Grenfell Tower families have accused corporations of having “amnesia” during the public inquiry into the fire.
Bereaved families told a report private companies and public authorities had answered “I don’t recall” a lot during the first phase of the inquiry.
One respondent to the report by charity Inquest said it was a “disrespectful” approach with a “lack of candour” to those who had been affected.
Seventy two people were killed in the tower block fire on 14 June 2017.
Individuals from the Royal Borough of Kensington and Chelsea council, the tenant management organisation (TMO) responsible for the tower, police and fire service were quizzed during the inquiry’s first phase, while corporations involved in the refurbishment of the high-rise provided statements.
Fifty five families contributed to the charity’s report.
One respondent said: “We all have lapses in memory. The bereaved and families from our side who went up to give evidence had an extraordinary level of recollection.
“In comparison the corporate entities had an amnesia fix. The chair should have been stronger to say, ‘you have to try and recall’.”
Another said: “It feels like certain people are being let off the hook, not being asked important questions. Now the first phase is finished. We don’t feel satisfied.”
The families have criticised the informal way their lawyers could raise questions they wanted asked of witnesses with the inquiry counsel – by passing them post-it notes.
An interim report was due to be released by the inquiry in spring but the Grenfell community has been given no firm date yet.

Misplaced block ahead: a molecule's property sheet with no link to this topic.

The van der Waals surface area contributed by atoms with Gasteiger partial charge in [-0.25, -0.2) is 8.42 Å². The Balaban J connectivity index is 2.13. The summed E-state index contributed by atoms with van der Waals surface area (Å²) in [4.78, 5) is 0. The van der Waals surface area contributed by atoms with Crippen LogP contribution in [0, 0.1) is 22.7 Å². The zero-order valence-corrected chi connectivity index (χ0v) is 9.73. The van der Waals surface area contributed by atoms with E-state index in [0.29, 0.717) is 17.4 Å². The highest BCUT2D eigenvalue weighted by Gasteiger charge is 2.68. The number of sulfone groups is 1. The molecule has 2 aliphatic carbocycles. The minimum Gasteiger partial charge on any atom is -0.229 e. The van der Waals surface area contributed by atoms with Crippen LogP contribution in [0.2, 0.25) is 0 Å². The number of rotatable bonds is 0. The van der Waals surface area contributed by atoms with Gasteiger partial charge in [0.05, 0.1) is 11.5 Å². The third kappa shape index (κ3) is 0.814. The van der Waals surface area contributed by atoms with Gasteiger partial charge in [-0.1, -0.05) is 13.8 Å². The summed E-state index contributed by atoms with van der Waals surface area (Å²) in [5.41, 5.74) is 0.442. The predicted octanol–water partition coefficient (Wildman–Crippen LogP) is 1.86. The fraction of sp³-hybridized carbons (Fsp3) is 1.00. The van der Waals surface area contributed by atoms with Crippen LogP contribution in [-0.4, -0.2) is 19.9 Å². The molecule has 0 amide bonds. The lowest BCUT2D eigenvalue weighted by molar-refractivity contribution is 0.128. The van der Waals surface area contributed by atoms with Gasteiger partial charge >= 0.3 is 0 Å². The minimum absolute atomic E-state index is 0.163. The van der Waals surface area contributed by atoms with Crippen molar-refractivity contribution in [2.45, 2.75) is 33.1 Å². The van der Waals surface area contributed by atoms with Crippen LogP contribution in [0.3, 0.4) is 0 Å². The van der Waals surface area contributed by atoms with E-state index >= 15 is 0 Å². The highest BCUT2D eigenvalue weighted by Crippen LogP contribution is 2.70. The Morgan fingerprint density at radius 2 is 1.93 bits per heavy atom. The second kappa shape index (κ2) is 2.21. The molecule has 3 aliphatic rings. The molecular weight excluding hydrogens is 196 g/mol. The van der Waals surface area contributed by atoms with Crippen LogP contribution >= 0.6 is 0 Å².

The families said they wanted an independent panel to be put in place before hearings resume next year, a venue layout that kept families at the centre of proceedings and the government to help workers attend the inquiry without losing their annual leave.
Inquest also identified “outrage and exasperation” that interim safety recommendations suggested by lawyers representing the families had so far failed to be implemented.
These included abandoning the “stay-put” policy for buildings of more than 10 storeys, and ensuring each London borough had an aerial ladder.
In its most recent update, the inquiry said chairman Sir Martin Moore-Bick was “considering the range of suggestions made by expert witnesses and legal representatives”.
Councillor Elizabeth Campbell, leader of Kensington and Chelsea Council, said: “It is a tragedy that must never happen again, whatever it takes and whatever the consequences for all authorities.
“We will not be defensive, we are a public authority, and we want the clear and unvarnished truth for the victims and the bereaved.”